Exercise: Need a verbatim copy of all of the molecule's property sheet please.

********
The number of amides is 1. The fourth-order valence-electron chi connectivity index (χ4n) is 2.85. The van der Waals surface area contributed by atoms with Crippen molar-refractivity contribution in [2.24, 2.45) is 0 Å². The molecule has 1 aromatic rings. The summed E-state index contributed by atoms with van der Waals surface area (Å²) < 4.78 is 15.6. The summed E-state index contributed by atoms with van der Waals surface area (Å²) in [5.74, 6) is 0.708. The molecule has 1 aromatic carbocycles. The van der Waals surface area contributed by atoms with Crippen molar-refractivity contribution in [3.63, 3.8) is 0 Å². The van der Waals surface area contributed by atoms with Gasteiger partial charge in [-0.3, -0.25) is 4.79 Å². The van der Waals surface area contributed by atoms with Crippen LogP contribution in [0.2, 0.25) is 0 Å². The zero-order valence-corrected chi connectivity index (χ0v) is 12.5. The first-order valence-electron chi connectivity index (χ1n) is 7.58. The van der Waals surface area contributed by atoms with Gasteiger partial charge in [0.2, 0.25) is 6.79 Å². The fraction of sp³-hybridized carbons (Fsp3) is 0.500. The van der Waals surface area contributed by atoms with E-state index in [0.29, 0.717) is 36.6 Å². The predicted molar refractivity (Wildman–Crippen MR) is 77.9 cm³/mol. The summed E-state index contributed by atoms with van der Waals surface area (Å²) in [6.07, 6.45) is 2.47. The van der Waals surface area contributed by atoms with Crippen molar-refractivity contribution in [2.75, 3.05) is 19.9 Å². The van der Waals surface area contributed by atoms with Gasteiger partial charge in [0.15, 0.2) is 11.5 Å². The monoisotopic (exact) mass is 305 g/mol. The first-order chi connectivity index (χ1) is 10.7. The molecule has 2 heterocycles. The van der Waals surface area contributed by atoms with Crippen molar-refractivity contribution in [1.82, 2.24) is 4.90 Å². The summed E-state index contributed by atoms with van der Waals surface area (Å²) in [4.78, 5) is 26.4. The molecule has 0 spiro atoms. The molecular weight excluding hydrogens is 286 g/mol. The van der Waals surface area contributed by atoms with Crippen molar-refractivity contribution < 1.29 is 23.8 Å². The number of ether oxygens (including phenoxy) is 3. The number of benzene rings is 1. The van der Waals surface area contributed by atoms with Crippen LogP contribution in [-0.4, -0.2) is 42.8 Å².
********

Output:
The number of amides is 1. The fourth-order valence-electron chi connectivity index (χ4n) is 2.85. The van der Waals surface area contributed by atoms with Crippen molar-refractivity contribution in [2.24, 2.45) is 0 Å². The molecule has 1 aromatic rings. The summed E-state index contributed by atoms with van der Waals surface area (Å²) < 4.78 is 15.6. The summed E-state index contributed by atoms with van der Waals surface area (Å²) in [5.74, 6) is 0.708. The molecule has 1 aromatic carbocycles. The van der Waals surface area contributed by atoms with Crippen molar-refractivity contribution in [3.63, 3.8) is 0 Å². The van der Waals surface area contributed by atoms with Gasteiger partial charge in [-0.3, -0.25) is 4.79 Å². The van der Waals surface area contributed by atoms with Crippen LogP contribution in [0.2, 0.25) is 0 Å². The zero-order valence-corrected chi connectivity index (χ0v) is 12.5. The first-order valence-electron chi connectivity index (χ1n) is 7.58. The van der Waals surface area contributed by atoms with Gasteiger partial charge in [0.2, 0.25) is 6.79 Å². The fraction of sp³-hybridized carbons (Fsp3) is 0.500. The van der Waals surface area contributed by atoms with E-state index in [0.29, 0.717) is 36.6 Å². The predicted molar refractivity (Wildman–Crippen MR) is 77.9 cm³/mol. The summed E-state index contributed by atoms with van der Waals surface area (Å²) in [6.07, 6.45) is 2.47. The van der Waals surface area contributed by atoms with Crippen molar-refractivity contribution in [2.75, 3.05) is 19.9 Å². The van der Waals surface area contributed by atoms with Gasteiger partial charge in [0.15, 0.2) is 11.5 Å². The monoisotopic (exact) mass is 305 g/mol. The first-order chi connectivity index (χ1) is 10.7. The molecule has 2 heterocycles. The van der Waals surface area contributed by atoms with Crippen molar-refractivity contribution in [1.82, 2.24) is 4.90 Å². The summed E-state index contributed by atoms with van der Waals surface area (Å²) in [4.78, 5) is 26.4. The molecule has 0 spiro atoms. The molecular weight excluding hydrogens is 286 g/mol. The van der Waals surface area contributed by atoms with Crippen molar-refractivity contribution < 1.29 is 23.8 Å². The number of ether oxygens (including phenoxy) is 3. The number of benzene rings is 1. The van der Waals surface area contributed by atoms with Crippen LogP contribution in [-0.4, -0.2) is 42.8 Å².